Caitlin Gaines/THE CHIMES
Sophomore studio arts major Hannah McLaughlin was in her typography class when a flood of art students rushed into the Mac lab, each of them vying for the use of one of the precious computers. So many students had come in that her professor had to ask them to give priority to those taking the class.
Art students have struggled to find room in their current facilities, according to McLaughlin. if the Board of Trustees adheres to facilities management’s recommendation that the art department receive Bardwell Hall as its new main building, she might see the issue resolved by the time she graduates.
“Space is definitely a problem, and that’s awesome that they want to do stuff in Bardwell and expand it up a little bit more,” McLaughlin said.
SUPPORT FOR THE ARTS
Facilities management will present a plan next month to the board for the art department’s use of Bardwell, which the science departments vacated in favor of the Alton and Lydia Lim Center for Science, Technology and Health. If the board approves the plan, facilities management will spend at least a year in planning before entering the six month construction phase, according to senior director of facilities management Brian Phillips.
“The most exciting aspect, I think, is providing a first-rate facility for the art department in an already very active area of the campus. I think that makes a really positive statement that Biola supports the arts,” Phillips said.
The current plan for Bardwell includes installing two computer labs, a darkroom, virtual reality workstations and studio space. The plan also features changes to the area outside the building, including a screened art yard where students can work outdoors in a secure location and a student gallery to showcase artworks during events.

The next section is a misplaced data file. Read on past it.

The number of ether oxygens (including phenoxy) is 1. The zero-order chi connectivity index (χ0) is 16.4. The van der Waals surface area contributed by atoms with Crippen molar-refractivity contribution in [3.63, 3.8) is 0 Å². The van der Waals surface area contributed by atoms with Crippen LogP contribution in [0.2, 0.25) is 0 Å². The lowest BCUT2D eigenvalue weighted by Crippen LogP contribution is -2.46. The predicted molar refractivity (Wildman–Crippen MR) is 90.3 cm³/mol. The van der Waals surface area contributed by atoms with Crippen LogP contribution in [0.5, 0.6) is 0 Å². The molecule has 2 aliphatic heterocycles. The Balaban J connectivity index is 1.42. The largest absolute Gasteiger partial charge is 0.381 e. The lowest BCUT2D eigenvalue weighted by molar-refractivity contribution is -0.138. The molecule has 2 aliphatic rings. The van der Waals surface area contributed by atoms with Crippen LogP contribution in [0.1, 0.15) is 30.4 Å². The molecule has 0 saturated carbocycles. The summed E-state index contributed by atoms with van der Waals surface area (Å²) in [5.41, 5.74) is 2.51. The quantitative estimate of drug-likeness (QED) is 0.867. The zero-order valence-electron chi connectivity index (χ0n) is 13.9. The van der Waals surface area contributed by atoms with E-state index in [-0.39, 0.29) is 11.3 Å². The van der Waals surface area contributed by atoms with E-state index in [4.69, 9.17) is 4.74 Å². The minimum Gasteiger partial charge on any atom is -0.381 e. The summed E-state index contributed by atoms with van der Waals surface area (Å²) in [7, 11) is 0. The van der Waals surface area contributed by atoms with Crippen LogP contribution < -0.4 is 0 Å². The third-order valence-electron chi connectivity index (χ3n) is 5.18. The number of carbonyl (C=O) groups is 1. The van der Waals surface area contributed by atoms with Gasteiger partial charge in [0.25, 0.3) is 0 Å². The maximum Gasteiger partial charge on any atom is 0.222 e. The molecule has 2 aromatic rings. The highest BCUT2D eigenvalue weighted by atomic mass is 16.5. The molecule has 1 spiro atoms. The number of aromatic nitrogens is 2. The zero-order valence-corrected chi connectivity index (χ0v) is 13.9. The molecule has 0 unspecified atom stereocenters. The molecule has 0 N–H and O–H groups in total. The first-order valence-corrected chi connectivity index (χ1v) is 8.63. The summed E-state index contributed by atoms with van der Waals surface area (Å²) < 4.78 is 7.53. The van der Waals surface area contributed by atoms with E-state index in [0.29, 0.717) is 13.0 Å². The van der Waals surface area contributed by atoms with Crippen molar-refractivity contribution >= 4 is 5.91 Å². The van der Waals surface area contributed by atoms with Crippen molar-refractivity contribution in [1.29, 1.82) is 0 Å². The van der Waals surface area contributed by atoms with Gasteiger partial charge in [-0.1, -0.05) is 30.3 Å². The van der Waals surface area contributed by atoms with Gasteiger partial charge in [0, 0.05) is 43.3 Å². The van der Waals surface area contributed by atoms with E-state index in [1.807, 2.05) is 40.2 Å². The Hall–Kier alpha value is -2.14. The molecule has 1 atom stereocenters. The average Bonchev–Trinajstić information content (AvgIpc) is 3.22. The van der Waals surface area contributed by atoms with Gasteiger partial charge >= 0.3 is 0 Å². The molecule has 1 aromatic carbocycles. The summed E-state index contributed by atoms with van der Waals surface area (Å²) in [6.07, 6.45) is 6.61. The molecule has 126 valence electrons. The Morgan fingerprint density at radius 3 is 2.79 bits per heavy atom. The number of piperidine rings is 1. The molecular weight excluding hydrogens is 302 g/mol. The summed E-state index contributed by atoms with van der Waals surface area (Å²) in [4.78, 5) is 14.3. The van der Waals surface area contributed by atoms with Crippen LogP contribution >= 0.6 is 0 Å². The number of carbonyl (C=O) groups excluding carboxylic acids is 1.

“The art department has been around for just over 50 years. The chance to kind of think about its space needs in a focused way is a long time coming,” said Jonathan Puls, interim dean of fine arts and communication. “I think it’d be a great signal that visual arts specifically and the arts generally are valued by the school.”
The art department remains scattered across campus, with offices in the Grove, the Fine Arts Building, the Nineties Building and Rood Hall. It moved to Rood Hall due to the construction of the Lim Science Center requiring the demolition of its department building two years ago, and will lose Rood Hall and the ceramics and woodshop building so the new cinema and media arts facility can use the space.
Puls believes the art department has coped with its current special situation, but would greatly benefit from the move.
“It’s not ideal, but the art department has a great spirit, so we’ve kind of dealt with it well, but the excitement would be a more consolidated space,” Puls said. “Art is about collaborative, creative work and it’s directly, often, related to the space available to you and the kind of things you can accomplish.”
If the board approves the plan, the art department’s current combined total space of 11,372 gross square footage will more than double after the deconstructions, combining the remaining 4,750 GSF from the Nineties Building with the 20,800 GSF of Bardwell.
Phillips declined to share the cost of renovating Bardwell in advance of the board meeting, but believes funding the project remains its greatest challenge.
The Jesus mural on the side of Bardwell will remain if the art department moves into the facility, according to Phillips. McLaughlin believes the proximity of the artwork to the art department makes sense.
“It’s like we were supposed to be there all along,” McLaughlin said.